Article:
Instrumentally, guitarist Drop continues to wow with his riff composition. His riffs are so amazingly catchy and well composed; you'd think the guy would have run out of ideas by now! But such is not the case and that's a good thing! For drums, there was some worry that Kevin wouldn't be able to keep up with the work that guest drummer Dirk Verbeuren did in "Antares" while Sybreed had no official drummer. Without skipping a beat, Kevin jumps right in and continues the style of drums best suited for Sybreed...fast, pummeling, and technical. As a continuation of Ben's work, lastly come the lyrics of the album. I'm not much of an analyst when it comes to lyrics, and I'd never want to pigeonhole Ben's meanings with any crap interpretation of mine. I'll just say that anyone already familiar with Sybreed knows what to expect - Ben writes very poetic lyrics. Check out lyrics elsewhere and see for yourselves!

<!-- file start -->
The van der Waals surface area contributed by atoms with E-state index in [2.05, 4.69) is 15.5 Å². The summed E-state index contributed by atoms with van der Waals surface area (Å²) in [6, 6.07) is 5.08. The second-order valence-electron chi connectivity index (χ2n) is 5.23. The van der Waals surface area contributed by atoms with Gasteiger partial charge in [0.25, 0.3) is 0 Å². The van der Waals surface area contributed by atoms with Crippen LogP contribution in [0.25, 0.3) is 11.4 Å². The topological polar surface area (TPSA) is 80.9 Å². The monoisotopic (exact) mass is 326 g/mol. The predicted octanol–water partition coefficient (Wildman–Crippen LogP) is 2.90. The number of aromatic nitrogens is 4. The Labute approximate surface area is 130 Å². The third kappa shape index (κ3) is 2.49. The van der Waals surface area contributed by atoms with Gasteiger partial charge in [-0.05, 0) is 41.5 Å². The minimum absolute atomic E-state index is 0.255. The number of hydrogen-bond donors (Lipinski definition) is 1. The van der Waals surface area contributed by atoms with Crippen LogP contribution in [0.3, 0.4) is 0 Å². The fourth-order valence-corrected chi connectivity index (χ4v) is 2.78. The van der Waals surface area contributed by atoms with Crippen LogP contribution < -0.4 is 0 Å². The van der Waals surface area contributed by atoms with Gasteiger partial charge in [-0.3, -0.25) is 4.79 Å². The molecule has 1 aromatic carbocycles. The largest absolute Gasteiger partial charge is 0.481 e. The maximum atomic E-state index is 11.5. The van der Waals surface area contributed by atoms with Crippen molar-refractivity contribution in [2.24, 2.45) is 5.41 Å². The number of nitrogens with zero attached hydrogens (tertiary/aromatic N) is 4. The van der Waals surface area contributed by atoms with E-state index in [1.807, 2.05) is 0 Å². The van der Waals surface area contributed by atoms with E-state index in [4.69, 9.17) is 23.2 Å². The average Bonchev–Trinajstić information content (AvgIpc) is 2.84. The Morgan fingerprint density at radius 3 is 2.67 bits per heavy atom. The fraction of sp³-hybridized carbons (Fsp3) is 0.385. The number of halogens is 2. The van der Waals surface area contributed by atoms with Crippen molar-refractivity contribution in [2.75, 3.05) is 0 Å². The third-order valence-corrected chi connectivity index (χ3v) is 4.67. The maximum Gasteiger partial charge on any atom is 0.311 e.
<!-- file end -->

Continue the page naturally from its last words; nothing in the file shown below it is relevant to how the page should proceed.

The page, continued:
On to the songs!
Nomenklatura (5/5): What a fantastic way to kick start the album! The song starts with an incredibly groovy riff and continues through the whole track. (Growls/Cleans)
A.E.O.N. (5/5): A heavy riff starts the track off and is unrelenting for the duration. An interlude provides some nice clean guitar for a short time, before finishing the song with the same heaviness. Quick favorite! (Growls/Cleans)
Doomsday Party (5/5): Another early favorite, "Doomsday Party" is catchy and rhythmic from start to finish! It's one of the standouts on "The Pulse of Awakening" because it has a very different feel compared to any other song previously done. It's hard to explain...just one of those things you have to hear to understand! (Some growls/Mostly cleans)
Human Black Box (5/5): Honestly, I wasn't sold on this track for some time after hearing it. It's what I would consider a sleeper...something that takes time to really get into. It didn't take too long though! "Human Black Box" is one of the more brutal tracks on the album, but still retains a lot catchiness. (Growls/Cleans)